Now that I had abandoned the plan of having a travel partner for the next month, I was both liberated and nervous. Sitting at the platform in Frankfurt, Germany with butterflies in my stomach, I turned to the girl sitting next to me to ask if I was at the right place to catch the train to Berlin. We struck up a conversation and there was something about her confidence and eloquence that told me we would become friends. Like me, she was travelling on her own. I followed Ruchika onto the train and we found a compartment with one other traveler sitting inside. I guessed he would have some cool stories to share since a backpack the size of a mountain sat next to him on the seat. Andy, from Stuttgart, was on his way to meet his sister for three weeks of backpacking in Sweden. The three of us settled in and took turns sharing details about our lives, while passing around snacks each of us had packed for the long train ride. At some point, I pulled out my book of Rumi poems, a touchstone from home, and passed it to Ruchika. I wanted to show her a poem called “The Music We Are,” (an excerpt is below).
…Listen. The wind is pouring wine! Love used to hide inside images. No more!
The Orchard hangs out its lanterns. The dead come stumbling by in shrouds.
Nothing can stay bound or be imprisoned. You say “End this poem here and wait for what’s next.” I will. Poems are rough notations for the music we are. … —Rumi
Thus began a poetry reading in our little train compartment. Flashes of green fields and villages with red roofs outside our window only added to the profundity of the poetry, written thousands of years ago by a Persian Mystic, ecstatic with love for the divine. We took turns flipping open the book and reading aloud whatever poem we found. Ruchika made a film of my reading, and we passed the hours chatting merrily about our journeys ahead and the beauty of travel, some of us napping intermittently. By the end of the train ride, it was clear we could have spent many more days happily in each other’s company. We swapped email addresses and said our goodbyes in the hectic maze of Berlin’s Central Train Station. Weeks later, Ruchika and I would hatch a plan to travel to Prague and Vienna together. I will see her in just a few days from now. But that’s a story for another time. Back to Berlin.
The hostel I chose turned out to be just as small and charming as its pictures online showed it to be. I lugged my belongings up to the 8-person dorm room and climbed into a top bunk to make my bed with fresh sheets. While I was struggling to stuff a cotton comforter into its cover, a man walked in and asked if I was the new roommate. He offered to help me with the comforter and I was glad to have the assistance. He was staying in the bed below me and joked that I could whack him with my flip flops if he snored. I promised I would, as there’s nothing more awful than being kept up all night by a hostel snorer (I know this from experience).
And that’s how I met Mario from Italy. He had come to Berlin looking for work and now that he had a restaurant job, was planning to stick around. I met the rest of the crew later that night in the tiny lounge downstairs. I had just ate a hot plate of Pad Thai at a restaurant nearby and settled onto the couch to check my email when someone called out “hey, come join us!” I pulled up a chair and introduced myself, surprised to hear English.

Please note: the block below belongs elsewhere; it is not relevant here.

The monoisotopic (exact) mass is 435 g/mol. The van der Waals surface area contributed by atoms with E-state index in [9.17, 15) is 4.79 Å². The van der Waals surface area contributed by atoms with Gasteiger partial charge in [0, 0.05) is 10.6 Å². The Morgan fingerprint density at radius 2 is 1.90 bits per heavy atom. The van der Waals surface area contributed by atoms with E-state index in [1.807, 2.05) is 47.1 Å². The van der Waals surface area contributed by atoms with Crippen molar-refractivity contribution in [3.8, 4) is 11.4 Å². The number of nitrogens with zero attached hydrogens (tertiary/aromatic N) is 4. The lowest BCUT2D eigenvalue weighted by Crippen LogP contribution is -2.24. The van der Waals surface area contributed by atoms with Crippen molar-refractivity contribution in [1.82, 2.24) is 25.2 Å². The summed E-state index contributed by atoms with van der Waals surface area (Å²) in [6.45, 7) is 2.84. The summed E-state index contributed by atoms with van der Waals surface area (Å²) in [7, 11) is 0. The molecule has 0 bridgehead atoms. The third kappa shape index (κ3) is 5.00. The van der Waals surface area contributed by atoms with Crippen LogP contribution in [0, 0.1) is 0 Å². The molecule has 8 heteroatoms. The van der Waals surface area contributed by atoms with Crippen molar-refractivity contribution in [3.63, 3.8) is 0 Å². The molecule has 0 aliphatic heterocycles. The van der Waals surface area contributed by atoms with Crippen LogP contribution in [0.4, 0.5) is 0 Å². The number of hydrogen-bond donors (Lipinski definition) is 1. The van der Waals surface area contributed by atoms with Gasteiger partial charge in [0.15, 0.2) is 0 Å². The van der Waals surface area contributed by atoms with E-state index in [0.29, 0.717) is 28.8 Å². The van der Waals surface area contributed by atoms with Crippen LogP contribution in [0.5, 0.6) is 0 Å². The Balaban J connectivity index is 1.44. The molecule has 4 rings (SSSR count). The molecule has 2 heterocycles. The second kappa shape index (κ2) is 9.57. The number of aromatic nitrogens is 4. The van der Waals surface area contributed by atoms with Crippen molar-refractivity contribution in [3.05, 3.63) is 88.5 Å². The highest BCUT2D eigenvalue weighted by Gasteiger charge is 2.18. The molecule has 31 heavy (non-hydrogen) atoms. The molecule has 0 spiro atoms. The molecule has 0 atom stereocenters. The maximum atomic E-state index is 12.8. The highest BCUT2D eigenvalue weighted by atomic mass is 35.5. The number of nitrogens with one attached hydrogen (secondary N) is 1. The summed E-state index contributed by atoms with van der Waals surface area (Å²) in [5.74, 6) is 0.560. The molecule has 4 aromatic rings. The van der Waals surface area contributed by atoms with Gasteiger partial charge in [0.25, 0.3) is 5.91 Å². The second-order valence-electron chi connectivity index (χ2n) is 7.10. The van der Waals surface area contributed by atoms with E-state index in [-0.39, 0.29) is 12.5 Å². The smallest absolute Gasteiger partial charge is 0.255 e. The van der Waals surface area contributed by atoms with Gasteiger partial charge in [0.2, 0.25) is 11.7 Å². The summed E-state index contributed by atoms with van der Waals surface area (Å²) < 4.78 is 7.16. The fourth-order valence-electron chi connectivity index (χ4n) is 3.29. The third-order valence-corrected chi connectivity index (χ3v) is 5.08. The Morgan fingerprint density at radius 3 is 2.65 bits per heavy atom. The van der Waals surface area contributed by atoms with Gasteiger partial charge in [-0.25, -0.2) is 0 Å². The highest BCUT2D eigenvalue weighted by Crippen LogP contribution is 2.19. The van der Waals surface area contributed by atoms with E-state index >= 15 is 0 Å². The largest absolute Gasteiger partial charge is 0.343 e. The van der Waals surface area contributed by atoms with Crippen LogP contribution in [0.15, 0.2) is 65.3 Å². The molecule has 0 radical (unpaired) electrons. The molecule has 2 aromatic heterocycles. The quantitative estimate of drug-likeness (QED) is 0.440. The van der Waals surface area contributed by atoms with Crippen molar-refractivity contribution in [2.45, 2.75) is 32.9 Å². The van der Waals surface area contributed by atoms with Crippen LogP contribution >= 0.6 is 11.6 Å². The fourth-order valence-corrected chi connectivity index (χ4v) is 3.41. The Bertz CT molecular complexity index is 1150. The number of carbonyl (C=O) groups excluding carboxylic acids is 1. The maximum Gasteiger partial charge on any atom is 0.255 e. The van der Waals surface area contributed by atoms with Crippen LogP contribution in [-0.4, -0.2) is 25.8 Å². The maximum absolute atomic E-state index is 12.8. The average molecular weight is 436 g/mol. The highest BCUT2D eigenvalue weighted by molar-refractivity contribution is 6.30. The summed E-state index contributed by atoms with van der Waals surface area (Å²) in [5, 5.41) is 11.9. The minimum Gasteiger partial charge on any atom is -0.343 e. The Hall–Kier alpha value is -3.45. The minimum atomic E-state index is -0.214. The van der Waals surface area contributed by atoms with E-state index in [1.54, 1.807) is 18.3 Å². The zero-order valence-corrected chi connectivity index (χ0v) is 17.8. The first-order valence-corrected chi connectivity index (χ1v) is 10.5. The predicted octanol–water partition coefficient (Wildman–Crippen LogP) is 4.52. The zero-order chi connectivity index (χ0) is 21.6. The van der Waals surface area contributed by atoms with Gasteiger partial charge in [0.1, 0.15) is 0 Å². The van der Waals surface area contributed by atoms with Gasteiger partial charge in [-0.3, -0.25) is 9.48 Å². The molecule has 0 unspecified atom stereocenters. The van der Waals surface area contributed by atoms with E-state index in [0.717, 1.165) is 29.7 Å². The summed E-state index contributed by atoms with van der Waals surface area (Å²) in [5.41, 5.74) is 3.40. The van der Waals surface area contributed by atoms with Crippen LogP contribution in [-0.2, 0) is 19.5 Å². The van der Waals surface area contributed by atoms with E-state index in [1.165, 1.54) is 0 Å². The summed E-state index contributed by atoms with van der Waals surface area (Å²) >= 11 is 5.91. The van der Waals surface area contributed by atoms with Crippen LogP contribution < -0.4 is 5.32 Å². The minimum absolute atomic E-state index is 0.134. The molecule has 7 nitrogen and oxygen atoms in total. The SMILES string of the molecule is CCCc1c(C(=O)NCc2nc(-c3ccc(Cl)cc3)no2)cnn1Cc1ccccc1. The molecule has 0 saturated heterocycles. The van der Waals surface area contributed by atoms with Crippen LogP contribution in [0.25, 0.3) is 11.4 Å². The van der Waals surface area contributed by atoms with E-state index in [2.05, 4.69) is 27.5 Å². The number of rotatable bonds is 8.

I spent the evening having an invigorating and inspiring discussion about a wide range of topics ranging from WWII, travel, the “rat race”, and how to make the world a better place with my new friends: Naira from California, Chris from Belgium, Claudia from France and Robin from Sweden. Before bed, Naira and Claudia invited me to join them on a free walking tour of the city in the morning. I accepted the invitation and the next morning, my eyes were opened to the history of Berlin.
Berlin is a city under constant construction, both ideologically and physically. Huge cranes hover above historical buildings, waiting to tear down another block, only to build it up again. Taking a peek into the past, WWII destroyed the majority of the city and later, the Soviets created an ugly gray scar overnight that separated thousands of people from their livelihood and their loved ones. The Berlin Wall not only divided East from West, and Communism from Democracy, it also oppressed the people and created a deep psychological fissure in the world. It was the petri dish of a political clash between two ideologies. The wall was built to destroy anyone who attempted to cross it. There were horrible contraptions with spikes on the other side, trip wires that alerted guards to shoot you, barbed wire and other torture-like instruments to maim, trap and kill any trespasser who wanted to get to the other side. In 1989, the world watched as Berliners tore the wall down. It had lost its power. After 28 in a half years, East and West Berliners saw each other for the first time. The emotions of such an event still cling to the walls of the city in the form of graffiti and stencil art. Squats, punk clubs, art collectives and young radicals rose from the dust of the Berlin Wall, making the city the vibrant, edgy place it is today. Although the anti-establishment attitude is less visible today than it was in the ’90’s, it is still just present enough, to make you feel the edge of a bubbling resistance just under the surface.
Berlin has been scarred, stripped of its dignity, filled with the hatred of the Nazi Regime, turned to rubble, and then rose up screaming with both fists in the air. It’s a city of both destruction and shining renewal. It is a constant work in progress, a place unafraid to confront the faults of its history and a place of hope for a peaceful future. For these reasons, I fell in love with Berlin.